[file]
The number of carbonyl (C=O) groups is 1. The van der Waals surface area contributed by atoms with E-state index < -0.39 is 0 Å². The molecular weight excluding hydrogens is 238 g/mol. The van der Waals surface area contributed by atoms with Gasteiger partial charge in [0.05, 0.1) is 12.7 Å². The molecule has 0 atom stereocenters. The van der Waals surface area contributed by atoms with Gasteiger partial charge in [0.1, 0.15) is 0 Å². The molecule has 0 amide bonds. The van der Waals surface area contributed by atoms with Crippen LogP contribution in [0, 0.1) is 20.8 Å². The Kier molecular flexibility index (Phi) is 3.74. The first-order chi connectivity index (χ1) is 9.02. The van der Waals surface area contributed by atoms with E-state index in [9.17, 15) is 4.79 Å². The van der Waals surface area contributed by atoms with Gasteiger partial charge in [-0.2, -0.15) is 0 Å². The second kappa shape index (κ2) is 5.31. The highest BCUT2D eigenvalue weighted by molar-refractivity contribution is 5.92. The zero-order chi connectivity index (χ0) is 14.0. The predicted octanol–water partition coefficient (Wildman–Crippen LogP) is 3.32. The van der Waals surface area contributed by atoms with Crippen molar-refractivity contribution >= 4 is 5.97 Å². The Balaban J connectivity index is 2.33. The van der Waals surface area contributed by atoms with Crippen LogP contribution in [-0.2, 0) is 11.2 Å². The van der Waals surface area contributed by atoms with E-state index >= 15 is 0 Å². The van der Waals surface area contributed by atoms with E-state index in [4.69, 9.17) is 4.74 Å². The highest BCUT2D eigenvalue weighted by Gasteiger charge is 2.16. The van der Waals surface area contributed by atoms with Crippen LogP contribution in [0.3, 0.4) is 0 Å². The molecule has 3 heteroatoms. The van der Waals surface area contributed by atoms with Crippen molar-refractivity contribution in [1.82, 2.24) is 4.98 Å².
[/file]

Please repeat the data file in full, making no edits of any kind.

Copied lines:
The number of carbonyl (C=O) groups is 1. The van der Waals surface area contributed by atoms with E-state index < -0.39 is 0 Å². The molecular weight excluding hydrogens is 238 g/mol. The van der Waals surface area contributed by atoms with Gasteiger partial charge in [0.05, 0.1) is 12.7 Å². The molecule has 0 atom stereocenters. The van der Waals surface area contributed by atoms with Gasteiger partial charge in [0.1, 0.15) is 0 Å². The molecule has 0 amide bonds. The van der Waals surface area contributed by atoms with Crippen LogP contribution in [0, 0.1) is 20.8 Å². The Kier molecular flexibility index (Phi) is 3.74. The first-order chi connectivity index (χ1) is 9.02. The van der Waals surface area contributed by atoms with E-state index in [9.17, 15) is 4.79 Å². The van der Waals surface area contributed by atoms with Gasteiger partial charge in [-0.2, -0.15) is 0 Å². The second kappa shape index (κ2) is 5.31. The highest BCUT2D eigenvalue weighted by molar-refractivity contribution is 5.92. The zero-order chi connectivity index (χ0) is 14.0. The predicted octanol–water partition coefficient (Wildman–Crippen LogP) is 3.32. The van der Waals surface area contributed by atoms with Crippen molar-refractivity contribution >= 4 is 5.97 Å². The Balaban J connectivity index is 2.33. The van der Waals surface area contributed by atoms with Crippen LogP contribution in [-0.2, 0) is 11.2 Å². The van der Waals surface area contributed by atoms with E-state index >= 15 is 0 Å². The van der Waals surface area contributed by atoms with E-state index in [4.69, 9.17) is 4.74 Å². The highest BCUT2D eigenvalue weighted by Gasteiger charge is 2.16. The van der Waals surface area contributed by atoms with Crippen LogP contribution in [0.3, 0.4) is 0 Å². The molecule has 3 heteroatoms. The van der Waals surface area contributed by atoms with Crippen molar-refractivity contribution in [1.82, 2.24) is 4.98 Å².